• The overburden deposit in surge tank area consists of colluvial soil and gravels. The boulders are small in size. The thickness of the overburden deposit is deposit about 10m; the underlying bedrock consists of jointed quartzite.
  • The surface Powerhouse site is characterized by presence of overburden materials consisting of unconsolidated alluvial deposit of boulder, cobble, gravel and sand mixture along the terrace. The fractured and weak black slate bedrock found at 29.75 m depth; which is not suitable for the Powerhouse foundation.
  • Fair to good quality core samples were obtained at both of the exploratory holes at the powerhouse site of Nalsyau Gad at its left bank slope. At both of the holes core samples show that, the bed rock is strong quartzite with minor shear planes and open joints. The rock properties are satisfactory and suitable for the excavation of underground Powerhouse Cavern and Access Tunnel.
  • The bedrock at underground Powerhouse site consists of slightly weathered strong blocky quartzite is considered suitable for powerhouse Cavern.

General Arrangement

The general arrangement of Nalsyau Gad Storage Hydroelectric Project comprises a rock fill dam with a gated spillway located just downstream of Udheri khola. The sloping intake proposed on the left bank of the Udheri Khola diverts design discharge to the underground powerhouse comprising of four vertical axis paltan turbines through a 8215m long headrace tunnel, a 962m long inclined shaft and a 90 m long high pressure tunnel. From the powerhouse water is discharged into the Nalsyau Gad River.

The main features of the project are as follows:

  • Headwork comprising a 200 m high 545m long rock fill dam with a gated spillway, side, spillway and a sloping intake and diversion arrangement.
  • Waterways consisting of the 8215 m long concrete lined headrace tunnel of diameter 5.7m, a surge shaft of diameter 4.2 and a 90 m long steel lined pressure tunnel of 3.9 m diameter.
  • A underground powerhouse equipped with four pelton turbines having an installed capacity of 410 MW(4×102.5 MW)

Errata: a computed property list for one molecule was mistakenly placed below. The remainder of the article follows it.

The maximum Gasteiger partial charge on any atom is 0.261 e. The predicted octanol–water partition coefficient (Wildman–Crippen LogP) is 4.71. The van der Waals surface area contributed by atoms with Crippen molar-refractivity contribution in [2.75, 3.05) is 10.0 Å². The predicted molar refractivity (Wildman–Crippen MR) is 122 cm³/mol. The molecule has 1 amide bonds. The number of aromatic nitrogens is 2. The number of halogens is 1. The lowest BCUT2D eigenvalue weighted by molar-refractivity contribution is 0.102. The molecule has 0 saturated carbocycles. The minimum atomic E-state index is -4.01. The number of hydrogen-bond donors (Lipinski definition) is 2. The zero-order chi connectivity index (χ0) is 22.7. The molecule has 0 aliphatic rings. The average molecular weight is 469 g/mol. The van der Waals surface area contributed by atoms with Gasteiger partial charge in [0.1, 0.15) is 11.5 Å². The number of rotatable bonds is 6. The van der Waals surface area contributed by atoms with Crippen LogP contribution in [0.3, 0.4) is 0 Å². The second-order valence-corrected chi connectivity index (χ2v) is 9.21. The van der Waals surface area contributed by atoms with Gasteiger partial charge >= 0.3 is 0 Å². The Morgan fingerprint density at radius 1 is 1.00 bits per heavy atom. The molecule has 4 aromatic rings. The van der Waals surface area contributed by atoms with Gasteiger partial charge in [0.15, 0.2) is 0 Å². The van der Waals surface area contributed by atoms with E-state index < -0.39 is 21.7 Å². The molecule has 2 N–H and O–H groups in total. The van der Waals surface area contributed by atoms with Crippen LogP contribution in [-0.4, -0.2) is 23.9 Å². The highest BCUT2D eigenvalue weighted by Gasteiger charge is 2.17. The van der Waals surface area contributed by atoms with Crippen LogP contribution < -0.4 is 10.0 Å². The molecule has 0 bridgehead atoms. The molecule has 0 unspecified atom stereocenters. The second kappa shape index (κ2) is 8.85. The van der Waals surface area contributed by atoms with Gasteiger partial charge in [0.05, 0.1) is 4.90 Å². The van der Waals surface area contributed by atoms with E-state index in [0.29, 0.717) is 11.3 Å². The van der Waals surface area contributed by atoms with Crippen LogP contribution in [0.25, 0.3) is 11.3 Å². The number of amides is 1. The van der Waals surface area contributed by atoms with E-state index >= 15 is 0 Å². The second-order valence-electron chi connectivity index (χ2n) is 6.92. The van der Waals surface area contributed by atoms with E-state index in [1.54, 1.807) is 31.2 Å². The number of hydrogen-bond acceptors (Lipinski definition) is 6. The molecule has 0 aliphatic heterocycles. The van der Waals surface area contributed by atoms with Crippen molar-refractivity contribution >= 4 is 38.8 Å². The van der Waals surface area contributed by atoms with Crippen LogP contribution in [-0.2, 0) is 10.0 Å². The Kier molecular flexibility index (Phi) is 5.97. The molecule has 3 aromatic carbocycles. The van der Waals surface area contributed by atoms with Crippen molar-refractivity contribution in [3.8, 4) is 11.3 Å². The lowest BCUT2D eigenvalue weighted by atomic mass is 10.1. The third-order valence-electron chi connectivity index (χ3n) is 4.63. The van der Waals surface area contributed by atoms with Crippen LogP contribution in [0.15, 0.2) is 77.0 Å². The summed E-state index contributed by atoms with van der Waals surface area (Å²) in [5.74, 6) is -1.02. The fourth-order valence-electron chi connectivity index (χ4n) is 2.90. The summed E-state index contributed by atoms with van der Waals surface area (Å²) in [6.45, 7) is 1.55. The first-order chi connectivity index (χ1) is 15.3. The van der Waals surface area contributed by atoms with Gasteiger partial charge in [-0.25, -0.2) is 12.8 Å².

• Four box culvert concrete conduit with inner dimension of 2.2 m ×4.1 m each as tailrace. Total length of the tailrace is 1280 meter out of which 937 meter is under ground.
  • A 112 km long,400 kV double circuit Bear conductor transmission line from the powerhouse to Kohalpur Sub-station.

Optimizational Studies

The site being located at the remote part of Nepal, Very sparse inhabitants are located in the reservoir area. Thus the limiting factor for the dam height is considered to be the technically possible rock filled dam height rather then the social- environmental limitation.

The maximum height of the dam is considered to be in the range of 200 m from the foundation. The river bed level at the proposed dam site being 1380 masl, the maximum dam crest level considered for the optimization study is 1575 masl for this utilization of the available discharge in the river. In this case the discharge utility factor will be unity.

The dead storage level corresponding to the 50 years sediment accumulation in the reservoir ranging from 1478.22 masl for Dam Crest Level (DCL) 1525 masl to 1479.28 masl for DCL 1575 masl. This gives the minimum operating level in a range of 1491.69 masl for 1525 DCL and 1498.01 for 1575 DCL.

Hence, considering the minimum draw down, the range for full supply levels for the optimization is taken from 1519.00 to 1569 masl. For the purpose of optimization of FSL, four levels 1519.0, 1534.0, 1549.0 and 1569.0 are considered.

Layout, design and sizing of major components were carried out for the four cases. Reservoir operations were done to estimate the installed capacity and the energy generation from the project. Bills of quantities were prepared and project cost for all the alternative were estimated. The details of the power and energy for all four alternatives are presented in Table 4

Table 4: Estimated Energy Generation for Different Full Supply Level

Full Supply Level (masl) Installed Capacity (MW) Dry Season Energy (GWh) Wet Season Energy (GWh) Annual Energy (GWh)
1519 256 416.0 694.0 1110
1536 326 517.0 730.0 1247
1549 404 587.0 795.0 1382
1569 536 788.0 677.0 1455

Economic as well as financial analysis was done for all the alternatives. Avoided cost method was used for economic analysis where as project is proposed to be developed by Nepal Electricity Authority (NEA) through the subsidiary loan agreement with Government of Nepal (GoN) using development loan or foreign grant. Local component of the project will be invested as equity.